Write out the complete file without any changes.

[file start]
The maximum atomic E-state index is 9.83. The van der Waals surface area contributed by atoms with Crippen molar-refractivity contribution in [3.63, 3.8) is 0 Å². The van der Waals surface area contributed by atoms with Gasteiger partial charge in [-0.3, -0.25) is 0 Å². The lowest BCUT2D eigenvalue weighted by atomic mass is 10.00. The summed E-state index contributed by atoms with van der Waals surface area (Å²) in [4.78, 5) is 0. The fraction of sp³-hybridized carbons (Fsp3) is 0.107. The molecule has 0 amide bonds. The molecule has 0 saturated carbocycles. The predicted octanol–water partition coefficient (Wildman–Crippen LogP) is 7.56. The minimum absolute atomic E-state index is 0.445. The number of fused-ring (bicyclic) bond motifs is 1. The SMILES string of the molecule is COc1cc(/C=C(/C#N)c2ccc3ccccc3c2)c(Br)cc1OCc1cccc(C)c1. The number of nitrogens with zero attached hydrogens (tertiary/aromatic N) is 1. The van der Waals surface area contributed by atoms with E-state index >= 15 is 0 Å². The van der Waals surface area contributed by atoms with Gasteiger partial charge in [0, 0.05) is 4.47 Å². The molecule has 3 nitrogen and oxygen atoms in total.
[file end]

The maximum atomic E-state index is 9.83. The van der Waals surface area contributed by atoms with Crippen molar-refractivity contribution in [3.63, 3.8) is 0 Å². The van der Waals surface area contributed by atoms with Gasteiger partial charge in [-0.3, -0.25) is 0 Å². The lowest BCUT2D eigenvalue weighted by atomic mass is 10.00. The summed E-state index contributed by atoms with van der Waals surface area (Å²) in [4.78, 5) is 0. The fraction of sp³-hybridized carbons (Fsp3) is 0.107. The molecule has 0 amide bonds. The molecule has 0 saturated carbocycles. The predicted octanol–water partition coefficient (Wildman–Crippen LogP) is 7.56. The minimum absolute atomic E-state index is 0.445. The number of fused-ring (bicyclic) bond motifs is 1. The SMILES string of the molecule is COc1cc(/C=C(/C#N)c2ccc3ccccc3c2)c(Br)cc1OCc1cccc(C)c1. The number of nitrogens with zero attached hydrogens (tertiary/aromatic N) is 1. The van der Waals surface area contributed by atoms with E-state index >= 15 is 0 Å². The van der Waals surface area contributed by atoms with Gasteiger partial charge in [0, 0.05) is 4.47 Å². The molecule has 3 nitrogen and oxygen atoms in total.